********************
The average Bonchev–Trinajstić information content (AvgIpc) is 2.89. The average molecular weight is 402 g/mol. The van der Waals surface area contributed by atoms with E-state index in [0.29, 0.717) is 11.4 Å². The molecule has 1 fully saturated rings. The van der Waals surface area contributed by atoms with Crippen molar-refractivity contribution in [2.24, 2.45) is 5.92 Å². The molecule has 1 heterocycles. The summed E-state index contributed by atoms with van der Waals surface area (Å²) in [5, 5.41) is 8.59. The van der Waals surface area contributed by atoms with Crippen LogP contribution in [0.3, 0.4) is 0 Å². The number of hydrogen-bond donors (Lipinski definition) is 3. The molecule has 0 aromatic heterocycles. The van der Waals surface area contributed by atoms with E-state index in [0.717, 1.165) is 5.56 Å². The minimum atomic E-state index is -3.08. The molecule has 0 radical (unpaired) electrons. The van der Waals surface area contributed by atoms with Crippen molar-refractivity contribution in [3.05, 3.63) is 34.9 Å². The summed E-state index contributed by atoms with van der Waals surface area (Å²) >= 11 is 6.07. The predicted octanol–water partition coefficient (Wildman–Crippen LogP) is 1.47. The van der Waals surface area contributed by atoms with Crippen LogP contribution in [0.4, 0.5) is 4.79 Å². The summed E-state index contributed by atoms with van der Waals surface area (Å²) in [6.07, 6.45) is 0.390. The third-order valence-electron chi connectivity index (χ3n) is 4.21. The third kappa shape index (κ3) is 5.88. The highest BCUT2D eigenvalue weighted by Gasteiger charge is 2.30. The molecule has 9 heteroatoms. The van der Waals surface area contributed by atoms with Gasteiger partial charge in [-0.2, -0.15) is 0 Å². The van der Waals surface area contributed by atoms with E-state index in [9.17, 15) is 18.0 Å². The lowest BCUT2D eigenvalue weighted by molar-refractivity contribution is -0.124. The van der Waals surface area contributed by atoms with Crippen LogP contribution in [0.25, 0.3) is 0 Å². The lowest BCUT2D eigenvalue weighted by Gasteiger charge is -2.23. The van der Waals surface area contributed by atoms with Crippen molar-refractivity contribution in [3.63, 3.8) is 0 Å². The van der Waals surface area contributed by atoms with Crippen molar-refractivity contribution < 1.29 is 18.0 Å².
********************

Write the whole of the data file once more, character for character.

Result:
The average Bonchev–Trinajstić information content (AvgIpc) is 2.89. The average molecular weight is 402 g/mol. The van der Waals surface area contributed by atoms with E-state index in [0.29, 0.717) is 11.4 Å². The molecule has 1 fully saturated rings. The van der Waals surface area contributed by atoms with Crippen molar-refractivity contribution in [2.24, 2.45) is 5.92 Å². The molecule has 1 heterocycles. The summed E-state index contributed by atoms with van der Waals surface area (Å²) in [5, 5.41) is 8.59. The van der Waals surface area contributed by atoms with Crippen LogP contribution in [0.3, 0.4) is 0 Å². The number of hydrogen-bond donors (Lipinski definition) is 3. The molecule has 0 aromatic heterocycles. The van der Waals surface area contributed by atoms with E-state index in [0.717, 1.165) is 5.56 Å². The minimum atomic E-state index is -3.08. The molecule has 0 radical (unpaired) electrons. The van der Waals surface area contributed by atoms with Crippen molar-refractivity contribution in [3.05, 3.63) is 34.9 Å². The summed E-state index contributed by atoms with van der Waals surface area (Å²) >= 11 is 6.07. The predicted octanol–water partition coefficient (Wildman–Crippen LogP) is 1.47. The van der Waals surface area contributed by atoms with Crippen LogP contribution in [0.4, 0.5) is 4.79 Å². The summed E-state index contributed by atoms with van der Waals surface area (Å²) in [6.07, 6.45) is 0.390. The third-order valence-electron chi connectivity index (χ3n) is 4.21. The third kappa shape index (κ3) is 5.88. The highest BCUT2D eigenvalue weighted by Gasteiger charge is 2.30. The molecule has 9 heteroatoms. The van der Waals surface area contributed by atoms with Gasteiger partial charge in [-0.2, -0.15) is 0 Å². The van der Waals surface area contributed by atoms with E-state index in [9.17, 15) is 18.0 Å². The lowest BCUT2D eigenvalue weighted by molar-refractivity contribution is -0.124. The van der Waals surface area contributed by atoms with Crippen LogP contribution in [0.25, 0.3) is 0 Å². The lowest BCUT2D eigenvalue weighted by Gasteiger charge is -2.23. The van der Waals surface area contributed by atoms with Crippen molar-refractivity contribution in [3.63, 3.8) is 0 Å². The van der Waals surface area contributed by atoms with Crippen molar-refractivity contribution < 1.29 is 18.0 Å².